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. Last Updated: 07/27/2016

Serbs Threaten to Ban U.S. Legislators

BELGRADE, Yugoslavia -- Serbia threatened to ban members of the U.S. Congress who have supported the pro-democracy movement, a move that diplomats Thursday said would backfire on President Slobodan Milosevic.

Yugoslavia's foreign ministry has protested to the State Department about U.S. lawmakers taking part in pro-democracy rallies.

It said it would refuse visas to U.S. congressional delegations because legislators "abused Yugoslav hospitality'' by "meddling'' in Serbia's internal affairs.

The U.S. Embassy issued a statement Thursday stressing that Yugoslavia, now made up of Serbia and tiny Montenegro, "remains subject to [international] agreements guaranteeing free expression."

It warned that refusing visas "would only backfire against Yugoslavia.''

The embassy said the protest was made late last month.

Relations between the United States and Milosevic have been deteriorating since the Serbian president in November annulled opposition election victories in Belgrade and 13 other Serbian cities. Milosevic finally relented this week.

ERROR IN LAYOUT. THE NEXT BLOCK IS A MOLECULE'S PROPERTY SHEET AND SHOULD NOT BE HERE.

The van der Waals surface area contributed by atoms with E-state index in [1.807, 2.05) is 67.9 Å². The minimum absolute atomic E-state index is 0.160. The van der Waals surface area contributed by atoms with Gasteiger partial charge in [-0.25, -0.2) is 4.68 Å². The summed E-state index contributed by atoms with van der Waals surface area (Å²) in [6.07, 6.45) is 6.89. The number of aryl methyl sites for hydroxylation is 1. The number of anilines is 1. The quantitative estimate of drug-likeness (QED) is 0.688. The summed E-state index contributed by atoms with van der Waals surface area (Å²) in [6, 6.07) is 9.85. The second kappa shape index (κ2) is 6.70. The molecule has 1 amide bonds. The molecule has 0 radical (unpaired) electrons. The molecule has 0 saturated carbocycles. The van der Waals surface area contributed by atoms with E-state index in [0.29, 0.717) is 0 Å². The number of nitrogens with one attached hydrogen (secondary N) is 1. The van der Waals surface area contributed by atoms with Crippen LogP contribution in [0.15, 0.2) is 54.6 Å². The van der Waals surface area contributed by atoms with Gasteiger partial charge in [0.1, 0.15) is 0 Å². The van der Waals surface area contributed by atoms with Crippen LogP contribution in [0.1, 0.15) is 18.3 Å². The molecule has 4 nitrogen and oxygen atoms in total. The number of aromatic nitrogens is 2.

The United States has depended on Milosevic to implement the Dayton peace agreement for neighboring Bosnia. However, the growth of a well-organized opposition to the Serb leader has spurred Western officials to think about alternatives to his continued rule.

Milosevic has gone along with the installation of opposition candidates in town halls across Serbia, but that has failed to stem the mass protests. Thousands of people hit the streets again Wednesday to press for change, part of a grass-roots revolt that has combined with international pressure to create the biggest challenge so far to Milosevic.